Monday, October 1, 2007

How Much Would You Pay for Beethoven's Hair?

I recently discovered the LifeGem. As a culture, we've tried to cheat death in so many different ways, that it makes sense that something like this would come along. For a mere $3,500, you can order a .2 carat diamond made out of a bit of your loved one (and for $20,000 you can get a full carat to show you truly cared for your loved one). "How does this happen?" you might ask. LifeGem takes a lock of hair you provide and, using a carbon capture and purification process, turn that hair into a diamond. That's right, a diamond made out of bits of people (soylent diamonds, anyone?). Instead of putting Aunt Maude on the mantel, you can wear her around your neck.

As if that isn't strange enough, to publicize their business, LifeGem recently auctioned a diamond made from Beethoven's hair on Ebay. Originally they wanted to auction it for $1,000,000, but I suppose since it was one of three in the world, fans could only muster $202,700 for it.

This cult of Beethoven that began in the Romantic period shows no sign of abating. How is it that a short, grumpy, deaf man who lived in Vienna 200 years ago is still held up as the pinnacle of our artistic heritage? I'm not denying that Beethoven was a brilliant composer, but it fascinates me how every composer since has felt bound to either confirm or deny Beethoven's influence on their work. He is regularly heralded as the greatest composer of great composers by people who quite possibly have never heard any of his music completely as he wrote it. Entire websites are devoted to locks of his hair. And now some lucky winner is going to get to have Beethoven around his or her finger. It is truly an intriguing phenomenon.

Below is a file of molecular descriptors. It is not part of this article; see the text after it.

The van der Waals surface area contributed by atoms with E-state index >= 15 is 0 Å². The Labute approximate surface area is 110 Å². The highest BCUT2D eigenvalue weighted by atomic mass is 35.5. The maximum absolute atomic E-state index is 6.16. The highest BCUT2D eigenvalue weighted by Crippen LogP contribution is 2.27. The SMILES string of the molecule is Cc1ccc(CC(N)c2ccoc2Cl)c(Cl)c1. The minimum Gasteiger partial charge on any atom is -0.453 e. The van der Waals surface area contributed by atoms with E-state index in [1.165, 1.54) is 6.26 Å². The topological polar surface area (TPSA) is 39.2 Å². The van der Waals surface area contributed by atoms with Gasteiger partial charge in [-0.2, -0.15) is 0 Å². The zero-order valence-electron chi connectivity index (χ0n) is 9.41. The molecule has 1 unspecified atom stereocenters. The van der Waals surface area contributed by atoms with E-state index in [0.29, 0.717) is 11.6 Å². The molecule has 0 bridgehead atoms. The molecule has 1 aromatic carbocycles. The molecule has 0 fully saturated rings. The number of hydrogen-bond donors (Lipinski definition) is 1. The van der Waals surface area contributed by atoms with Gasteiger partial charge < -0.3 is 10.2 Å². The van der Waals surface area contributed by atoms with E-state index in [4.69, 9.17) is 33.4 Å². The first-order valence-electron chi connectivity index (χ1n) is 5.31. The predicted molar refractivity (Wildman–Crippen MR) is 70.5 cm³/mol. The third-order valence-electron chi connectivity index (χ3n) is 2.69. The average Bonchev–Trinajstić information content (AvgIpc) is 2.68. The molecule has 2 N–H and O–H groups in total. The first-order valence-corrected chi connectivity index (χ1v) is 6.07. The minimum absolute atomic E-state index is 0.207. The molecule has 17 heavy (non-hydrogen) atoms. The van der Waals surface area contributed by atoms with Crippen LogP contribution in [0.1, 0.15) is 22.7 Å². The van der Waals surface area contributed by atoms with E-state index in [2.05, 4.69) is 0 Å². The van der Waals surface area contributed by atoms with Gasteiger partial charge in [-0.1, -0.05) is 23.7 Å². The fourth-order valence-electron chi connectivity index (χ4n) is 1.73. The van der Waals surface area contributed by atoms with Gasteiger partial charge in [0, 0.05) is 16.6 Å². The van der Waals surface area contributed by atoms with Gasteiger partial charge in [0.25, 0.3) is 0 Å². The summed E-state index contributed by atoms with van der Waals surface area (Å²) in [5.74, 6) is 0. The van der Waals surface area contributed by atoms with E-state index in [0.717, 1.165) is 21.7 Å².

Does our obsession with the cult of celebrity have no end?

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